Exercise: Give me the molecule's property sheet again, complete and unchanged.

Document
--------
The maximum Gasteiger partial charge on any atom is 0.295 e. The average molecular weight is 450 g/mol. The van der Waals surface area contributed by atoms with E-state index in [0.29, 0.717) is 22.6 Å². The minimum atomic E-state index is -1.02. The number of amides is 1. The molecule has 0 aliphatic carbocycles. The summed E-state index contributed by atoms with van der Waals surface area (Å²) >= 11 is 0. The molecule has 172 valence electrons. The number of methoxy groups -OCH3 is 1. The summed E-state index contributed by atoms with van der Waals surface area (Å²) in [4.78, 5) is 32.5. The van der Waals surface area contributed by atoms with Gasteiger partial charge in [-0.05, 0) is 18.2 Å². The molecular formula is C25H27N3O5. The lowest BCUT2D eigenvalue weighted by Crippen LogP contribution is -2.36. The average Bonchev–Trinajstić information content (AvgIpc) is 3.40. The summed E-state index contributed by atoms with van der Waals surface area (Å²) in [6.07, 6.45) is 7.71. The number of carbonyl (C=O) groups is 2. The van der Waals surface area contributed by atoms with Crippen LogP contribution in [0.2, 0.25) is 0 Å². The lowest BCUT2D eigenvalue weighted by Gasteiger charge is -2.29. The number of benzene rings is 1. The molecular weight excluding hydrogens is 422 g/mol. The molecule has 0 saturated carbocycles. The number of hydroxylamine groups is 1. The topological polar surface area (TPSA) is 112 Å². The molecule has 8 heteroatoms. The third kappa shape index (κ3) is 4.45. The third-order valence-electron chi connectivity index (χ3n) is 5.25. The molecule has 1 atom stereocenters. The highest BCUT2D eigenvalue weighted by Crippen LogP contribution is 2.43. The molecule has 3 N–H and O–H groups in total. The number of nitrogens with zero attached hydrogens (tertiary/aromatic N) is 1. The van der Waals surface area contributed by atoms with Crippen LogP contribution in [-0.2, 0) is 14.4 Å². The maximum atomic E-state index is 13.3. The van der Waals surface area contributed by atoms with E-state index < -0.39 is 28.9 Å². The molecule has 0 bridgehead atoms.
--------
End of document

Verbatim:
The maximum Gasteiger partial charge on any atom is 0.295 e. The average molecular weight is 450 g/mol. The van der Waals surface area contributed by atoms with E-state index in [0.29, 0.717) is 22.6 Å². The minimum atomic E-state index is -1.02. The number of amides is 1. The molecule has 0 aliphatic carbocycles. The summed E-state index contributed by atoms with van der Waals surface area (Å²) >= 11 is 0. The molecule has 172 valence electrons. The number of methoxy groups -OCH3 is 1. The summed E-state index contributed by atoms with van der Waals surface area (Å²) in [4.78, 5) is 32.5. The van der Waals surface area contributed by atoms with Gasteiger partial charge in [-0.05, 0) is 18.2 Å². The molecular formula is C25H27N3O5. The lowest BCUT2D eigenvalue weighted by Crippen LogP contribution is -2.36. The average Bonchev–Trinajstić information content (AvgIpc) is 3.40. The summed E-state index contributed by atoms with van der Waals surface area (Å²) in [6.07, 6.45) is 7.71. The number of carbonyl (C=O) groups is 2. The van der Waals surface area contributed by atoms with Crippen LogP contribution in [0.2, 0.25) is 0 Å². The lowest BCUT2D eigenvalue weighted by Gasteiger charge is -2.29. The number of benzene rings is 1. The molecular weight excluding hydrogens is 422 g/mol. The molecule has 0 saturated carbocycles. The number of hydroxylamine groups is 1. The topological polar surface area (TPSA) is 112 Å². The molecule has 8 heteroatoms. The third kappa shape index (κ3) is 4.45. The third-order valence-electron chi connectivity index (χ3n) is 5.25. The molecule has 1 atom stereocenters. The highest BCUT2D eigenvalue weighted by Crippen LogP contribution is 2.43. The molecule has 3 N–H and O–H groups in total. The number of nitrogens with zero attached hydrogens (tertiary/aromatic N) is 1. The van der Waals surface area contributed by atoms with Crippen LogP contribution in [-0.2, 0) is 14.4 Å². The maximum atomic E-state index is 13.3. The van der Waals surface area contributed by atoms with E-state index < -0.39 is 28.9 Å². The molecule has 0 bridgehead atoms.